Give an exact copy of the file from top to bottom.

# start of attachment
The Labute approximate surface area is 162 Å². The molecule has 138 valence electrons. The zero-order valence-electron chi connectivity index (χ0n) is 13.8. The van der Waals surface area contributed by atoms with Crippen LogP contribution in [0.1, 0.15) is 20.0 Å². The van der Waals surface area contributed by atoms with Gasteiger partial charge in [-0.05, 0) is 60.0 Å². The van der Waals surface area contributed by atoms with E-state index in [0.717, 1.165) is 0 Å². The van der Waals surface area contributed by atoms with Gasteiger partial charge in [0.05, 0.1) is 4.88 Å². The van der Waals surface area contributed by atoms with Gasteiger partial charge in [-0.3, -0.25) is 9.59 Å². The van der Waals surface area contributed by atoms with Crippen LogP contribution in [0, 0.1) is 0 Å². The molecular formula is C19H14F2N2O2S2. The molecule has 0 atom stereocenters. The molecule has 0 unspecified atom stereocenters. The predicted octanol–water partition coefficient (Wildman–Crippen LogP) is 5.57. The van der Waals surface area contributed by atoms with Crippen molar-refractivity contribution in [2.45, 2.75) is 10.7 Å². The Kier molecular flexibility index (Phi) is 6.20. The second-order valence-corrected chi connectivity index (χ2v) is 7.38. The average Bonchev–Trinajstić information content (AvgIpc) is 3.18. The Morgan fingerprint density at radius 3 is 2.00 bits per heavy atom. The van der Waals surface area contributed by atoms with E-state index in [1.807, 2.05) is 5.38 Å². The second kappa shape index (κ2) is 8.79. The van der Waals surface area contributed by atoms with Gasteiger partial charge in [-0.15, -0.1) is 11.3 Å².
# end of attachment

The Labute approximate surface area is 162 Å². The molecule has 138 valence electrons. The zero-order valence-electron chi connectivity index (χ0n) is 13.8. The van der Waals surface area contributed by atoms with Crippen LogP contribution in [0.1, 0.15) is 20.0 Å². The van der Waals surface area contributed by atoms with Gasteiger partial charge in [-0.05, 0) is 60.0 Å². The van der Waals surface area contributed by atoms with E-state index in [0.717, 1.165) is 0 Å². The van der Waals surface area contributed by atoms with Gasteiger partial charge in [0.05, 0.1) is 4.88 Å². The van der Waals surface area contributed by atoms with Gasteiger partial charge in [-0.3, -0.25) is 9.59 Å². The van der Waals surface area contributed by atoms with Crippen LogP contribution in [0, 0.1) is 0 Å². The molecular formula is C19H14F2N2O2S2. The molecule has 0 atom stereocenters. The molecule has 0 unspecified atom stereocenters. The predicted octanol–water partition coefficient (Wildman–Crippen LogP) is 5.57. The van der Waals surface area contributed by atoms with Crippen molar-refractivity contribution in [2.45, 2.75) is 10.7 Å². The Kier molecular flexibility index (Phi) is 6.20. The second-order valence-corrected chi connectivity index (χ2v) is 7.38. The average Bonchev–Trinajstić information content (AvgIpc) is 3.18. The Morgan fingerprint density at radius 3 is 2.00 bits per heavy atom. The van der Waals surface area contributed by atoms with E-state index in [1.807, 2.05) is 5.38 Å². The second kappa shape index (κ2) is 8.79. The van der Waals surface area contributed by atoms with Gasteiger partial charge in [-0.15, -0.1) is 11.3 Å².